Hundreds of times in the history of baseball, teams have traded star players for multiple ‘prospects.’ Sometimes a team needs to shed some payroll, other times it wants to ‘rebuild’ with younger, cheaper players.
The Milwaukee Brewers have participated in this popular type of swap several times since they came into existence in 1970.
The recent trade of pitcher Yovani Gallardo to the Texas Rangers for a trio of prospects has re-ignited Hot Stove League chatter around water coolers everywhere in Wisconsin.
Did we give up a solid, reliable starter for players that might not amount to a hill of beans, or will Gallardo fall apart and make the trade worthwhile?
We will consider three of this type of trade, ranging from 1982 until 2012, dissecting the whos, wheres, whats, and whys. Which team came out ahead? Did the prospects become star players? Did the superstar maintain his premier-player status or did he fall off the face of this fine planet?
Here we go…
August 30, 1982
May 1, 2014; Miami, FL, USA; Hall of fame pitcher and Braves broadcaster Don Sutton leaves the infield prior to a game against the Miami Marlins at Marlins Ballpark. Mandatory Credit: Steve Mitchell-USA TODAY Sports
The actual deal was players to be named later and cash for Sutton. The Brewers had a record of 76-53, leading second place Boston by four and one-half games at the time of the four-player deal. Milwaukee was looking for an ace to finish off the season for them and thought they had that in Sutton, a 37-year-old right hander.
Did they ever!
In seven September starts, Sutton went 4-1 with two complete games and a shutout. The season came down to the final series in Baltimore, with Milwaukee holding a three-game lead with four to play.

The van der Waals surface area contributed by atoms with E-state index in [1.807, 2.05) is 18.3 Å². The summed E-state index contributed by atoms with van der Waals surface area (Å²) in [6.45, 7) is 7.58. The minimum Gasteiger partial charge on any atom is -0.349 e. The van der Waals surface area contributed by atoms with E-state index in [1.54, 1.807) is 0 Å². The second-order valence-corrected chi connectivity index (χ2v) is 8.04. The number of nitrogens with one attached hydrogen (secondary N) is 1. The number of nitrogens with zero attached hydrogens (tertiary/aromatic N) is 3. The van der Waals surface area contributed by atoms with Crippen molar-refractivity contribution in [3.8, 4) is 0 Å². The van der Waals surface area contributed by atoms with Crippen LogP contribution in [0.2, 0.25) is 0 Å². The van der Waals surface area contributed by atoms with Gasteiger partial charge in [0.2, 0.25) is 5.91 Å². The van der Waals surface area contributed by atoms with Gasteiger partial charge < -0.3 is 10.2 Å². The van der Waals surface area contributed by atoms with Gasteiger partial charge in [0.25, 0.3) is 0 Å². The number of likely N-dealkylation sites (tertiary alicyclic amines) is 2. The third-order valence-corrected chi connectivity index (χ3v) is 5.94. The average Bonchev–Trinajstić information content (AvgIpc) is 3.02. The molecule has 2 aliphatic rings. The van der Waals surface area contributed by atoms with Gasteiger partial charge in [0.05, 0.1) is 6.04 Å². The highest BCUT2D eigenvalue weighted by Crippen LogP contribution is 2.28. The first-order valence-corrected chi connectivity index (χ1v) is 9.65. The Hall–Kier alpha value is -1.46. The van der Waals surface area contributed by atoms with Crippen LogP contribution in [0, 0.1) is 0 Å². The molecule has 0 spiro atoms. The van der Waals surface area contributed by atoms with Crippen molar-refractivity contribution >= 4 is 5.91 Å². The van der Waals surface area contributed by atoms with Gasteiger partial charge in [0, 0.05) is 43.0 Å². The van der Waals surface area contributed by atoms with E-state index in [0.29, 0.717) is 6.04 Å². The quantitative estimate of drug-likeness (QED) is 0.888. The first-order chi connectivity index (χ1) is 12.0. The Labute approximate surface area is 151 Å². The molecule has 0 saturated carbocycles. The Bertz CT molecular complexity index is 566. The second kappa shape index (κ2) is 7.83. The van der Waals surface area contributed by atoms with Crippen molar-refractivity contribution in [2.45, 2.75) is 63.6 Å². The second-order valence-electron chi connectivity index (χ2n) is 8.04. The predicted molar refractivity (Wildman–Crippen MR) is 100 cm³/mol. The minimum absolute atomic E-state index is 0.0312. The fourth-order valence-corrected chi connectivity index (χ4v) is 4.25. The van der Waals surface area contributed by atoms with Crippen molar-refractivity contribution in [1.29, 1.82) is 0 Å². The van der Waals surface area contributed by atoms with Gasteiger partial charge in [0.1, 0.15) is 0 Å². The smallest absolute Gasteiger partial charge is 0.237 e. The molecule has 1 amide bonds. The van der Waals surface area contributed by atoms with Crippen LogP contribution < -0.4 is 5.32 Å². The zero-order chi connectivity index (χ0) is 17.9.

Then the unthinkable happened: the Brewers lost the first three contests to the Orioles to bring about a ‘winner take all’ final game on Sunday, October 3.
Sutton took the ball and pitched eight solid innings in a 10-2 Milwaukee win, earning his 17th win of the season and helping Milwaukee earn its first (and only, to date) league championship.
The curly-mopped hurler would go on to pitch two more seasons in Milwaukee, winning 22 games in 64 starts through 1984. Sutton would be traded to Oakland on Pearl Harbor Day, 1984.
Meanwhile, the left-handed DiPino ranked sixth in the 1983 N.L. Rookie of the Year voting while earning 20 saves for the Astros. He would go on to pitch in 514 games over a dozen big-league seasons and tally 56 saves and 35 wins in what was a nice major league career.
Madden, another southpaw, lasted four years in the bigs and started 26 games among his 71 appearances. He went 9-5 with an ERA of 3.14 in 1983 as Houston won 85 games and finished third in the N.L. West.
Bass–a switch-hitting outfielder–would earn All-Star status and finish seventh in N.L. Most Valuable Player voting in 1986. In fourteen seasons, Bass slashed 270/323/411 and hit 118 homers among his 1,308 base hits.
Trade Edge: EVEN
Both teams benefited from this trade, with Milwaukee winning their only A.L. pennant behind Sutton’s October performance. DiPino and Bass turned into solid players, each spending over a dozen campaigns in the bigs. Sutton would play another four seasons, going on to win 324 games and earning a spot in the Hall of Fame.
July 7, 2008
April 7, 2013; Detroit, MI, USA; New York Yankees starting pitcher CC Sabathia (52) pitches in the first inning against the Detroit Tigers at Comerica Park. Mandatory Credit: Rick Osentoski-USA TODAY Sports
As with the trade 26 years earlier, the Brewers were looking for a top starter to get them to the promised land, aka ‘The Playoffs.’ They were positioned in third place in the National League Central that early July day just before the All-Star break, a mere four games out of first.